If the riding sword is too late for your tastes I'd still recommend watching the Marketplace for similar bargains on pieces closer to your period of interest. If that still pushes your budget too high, watch the MRL Deal of the Day page. The swords that appear there tend to be under $150 and some are not bad to start with and can be significantly upgraded as your interest and skill grows.

-Sean

"Everywhere I have searched for peace and nowhere found it, except in a corner with a book"- Thomas a Kempis (d. 1471)
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Paul Hansen




Location: The Netherlands
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PostPosted: Tue 21 Feb, 2012 2:13 pm    Post subject:         Reply with quote

Some good advice has already been given. The Marketplace can be a really good source of value-for-money swords and the sword Sean mentions sounds like a really good deal.

Hanwei stuff is... well, not bad. But there are serious quality issues and (for me more importantly) you are getting a factory made item from China. To me that does not appeal at all.

Also, there are other options. One good American maker would be Angus Trim, whose longswords start at $470, which may be slightly too much for you. There are also a lot of good (Eastern) European makers whose swords start around the EUR 200 mark. In Europe this is the same price as Hanwei...

But beside low-cost, what kind of sword are you looking for? E.g. do you want to use it for historical fencing, reenactment, living history, cutting, decoration, historical research, heirloom, "just to have a sword", or something else? Personally, if I view a sword purely as a training tool, I might be tempted by a Hanwei Practical, if it were cheap enough. But as an heirloom or "just to have a sword" it falls way short on emotion. If I wanted to do heavy test cutting, I would worry about the quality. And so on. There are so many variables about swords...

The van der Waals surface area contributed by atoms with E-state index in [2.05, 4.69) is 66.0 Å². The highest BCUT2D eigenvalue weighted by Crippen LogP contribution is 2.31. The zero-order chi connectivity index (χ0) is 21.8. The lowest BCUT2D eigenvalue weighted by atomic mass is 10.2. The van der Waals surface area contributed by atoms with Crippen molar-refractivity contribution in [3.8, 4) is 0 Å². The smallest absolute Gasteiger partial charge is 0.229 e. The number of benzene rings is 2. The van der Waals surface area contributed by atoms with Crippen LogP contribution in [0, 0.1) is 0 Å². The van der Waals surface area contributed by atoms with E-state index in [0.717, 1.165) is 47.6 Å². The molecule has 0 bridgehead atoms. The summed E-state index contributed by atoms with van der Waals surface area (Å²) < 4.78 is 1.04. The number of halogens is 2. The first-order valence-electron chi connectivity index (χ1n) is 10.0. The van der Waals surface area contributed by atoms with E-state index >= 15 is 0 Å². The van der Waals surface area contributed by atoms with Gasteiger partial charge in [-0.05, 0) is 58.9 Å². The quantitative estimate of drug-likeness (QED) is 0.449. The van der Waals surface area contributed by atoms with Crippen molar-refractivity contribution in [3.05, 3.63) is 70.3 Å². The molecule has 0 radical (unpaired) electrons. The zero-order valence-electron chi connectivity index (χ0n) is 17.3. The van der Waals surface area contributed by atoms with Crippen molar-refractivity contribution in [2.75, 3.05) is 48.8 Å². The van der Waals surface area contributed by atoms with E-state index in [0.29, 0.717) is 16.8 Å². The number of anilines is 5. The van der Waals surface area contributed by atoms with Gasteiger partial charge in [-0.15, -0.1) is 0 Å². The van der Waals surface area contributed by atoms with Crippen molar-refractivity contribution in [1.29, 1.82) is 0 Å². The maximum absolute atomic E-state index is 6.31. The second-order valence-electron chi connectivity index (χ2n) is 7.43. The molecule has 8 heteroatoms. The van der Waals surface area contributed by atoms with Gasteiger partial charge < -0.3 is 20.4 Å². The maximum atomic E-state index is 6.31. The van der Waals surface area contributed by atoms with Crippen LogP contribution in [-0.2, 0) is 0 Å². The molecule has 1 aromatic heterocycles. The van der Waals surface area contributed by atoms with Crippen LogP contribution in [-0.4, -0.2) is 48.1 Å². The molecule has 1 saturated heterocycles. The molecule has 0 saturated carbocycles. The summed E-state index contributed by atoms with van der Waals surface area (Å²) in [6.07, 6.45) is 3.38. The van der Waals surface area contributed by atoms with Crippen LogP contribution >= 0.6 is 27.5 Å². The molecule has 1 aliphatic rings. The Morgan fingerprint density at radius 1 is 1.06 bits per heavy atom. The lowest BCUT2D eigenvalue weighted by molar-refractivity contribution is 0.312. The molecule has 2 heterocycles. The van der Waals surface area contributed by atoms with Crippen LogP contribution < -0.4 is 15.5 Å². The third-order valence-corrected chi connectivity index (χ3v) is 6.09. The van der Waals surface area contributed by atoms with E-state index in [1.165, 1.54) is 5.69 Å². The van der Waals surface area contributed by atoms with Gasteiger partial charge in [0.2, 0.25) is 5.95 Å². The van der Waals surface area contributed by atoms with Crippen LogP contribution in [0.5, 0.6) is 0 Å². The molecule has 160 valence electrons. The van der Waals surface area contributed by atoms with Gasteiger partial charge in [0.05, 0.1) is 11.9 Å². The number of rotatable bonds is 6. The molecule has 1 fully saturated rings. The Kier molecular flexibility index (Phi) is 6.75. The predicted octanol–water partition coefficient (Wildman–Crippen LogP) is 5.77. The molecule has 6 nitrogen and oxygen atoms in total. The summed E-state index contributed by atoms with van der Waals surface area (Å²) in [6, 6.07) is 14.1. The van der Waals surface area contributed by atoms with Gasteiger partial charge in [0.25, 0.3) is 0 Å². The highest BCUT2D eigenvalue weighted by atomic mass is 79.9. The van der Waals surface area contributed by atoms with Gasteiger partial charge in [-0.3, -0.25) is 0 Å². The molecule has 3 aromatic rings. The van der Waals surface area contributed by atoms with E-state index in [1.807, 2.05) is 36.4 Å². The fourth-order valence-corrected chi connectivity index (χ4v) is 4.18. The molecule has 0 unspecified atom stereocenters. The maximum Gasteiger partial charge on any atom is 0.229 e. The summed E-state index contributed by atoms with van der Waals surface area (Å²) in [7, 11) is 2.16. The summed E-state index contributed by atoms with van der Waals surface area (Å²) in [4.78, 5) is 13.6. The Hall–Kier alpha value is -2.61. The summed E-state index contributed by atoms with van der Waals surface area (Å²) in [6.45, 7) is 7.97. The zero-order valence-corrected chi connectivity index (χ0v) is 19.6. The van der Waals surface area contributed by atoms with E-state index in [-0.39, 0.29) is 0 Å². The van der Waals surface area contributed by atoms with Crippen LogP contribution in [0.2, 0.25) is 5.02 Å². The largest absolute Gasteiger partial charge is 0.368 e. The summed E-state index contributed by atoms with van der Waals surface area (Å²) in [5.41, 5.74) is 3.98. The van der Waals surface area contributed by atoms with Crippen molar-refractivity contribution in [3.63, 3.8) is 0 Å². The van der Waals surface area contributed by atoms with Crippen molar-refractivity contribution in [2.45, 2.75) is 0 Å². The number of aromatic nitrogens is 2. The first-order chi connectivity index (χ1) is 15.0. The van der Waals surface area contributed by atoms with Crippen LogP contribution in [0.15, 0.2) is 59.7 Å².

Herbert Schmidt wrote:
Just don't get a Cold Steel sword - period. No matter which one, just don't.
I kind of like the 1917 Cutlass though... It's not completely historical, but neither is the modern WKC version...
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Philip Richmann




Location: Ohio, USA
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PostPosted: Thu 12 Apr, 2012 3:50 pm    Post subject: decided on the DSA danish         Reply with quote

Thank You to everybody who replied with advice.
I decided on the DSA Dane, and I am VERY glad that I did. During the process, I contacted Eyal of DSA myself and discussed my concerns with him. In the end, I decided on DSA for several reasons:
1) The tang is peened to the pommel, vs threaded like the Hanwei.
2)The blade is hand forged vs. CNC cut.
3)DSA blades have a reputation with for being nearly indestructible.

Overall, I am extraordinarily happy with my purchase. Yes, I know that DSA gets a lot of hate from myArmoury forums, but I have concluded that it is not really founded in anything except prejudice. Most of the complaints about DSA products are with regards to their historical accuracy. Of those that complain, the largest percentage seem to by Albion fans. Albion swords are $1,500 plus, right? So , most Albion lovers wouldn't actually buy a $300-$400 sword for anything but S&G's. Eyal is in business to , well...., be in business. He makes the products his customers want to buy instead of the products his critics still wouldn't buy. I don't have $2K to spend on a sword, but for $400 I can get an actual hand forged sword. Each one is unique and hand made. If you ask me, that is true to the historical spirit. How many swords in antiquity were made with CNC machines and threaded tangs? Not many I should think.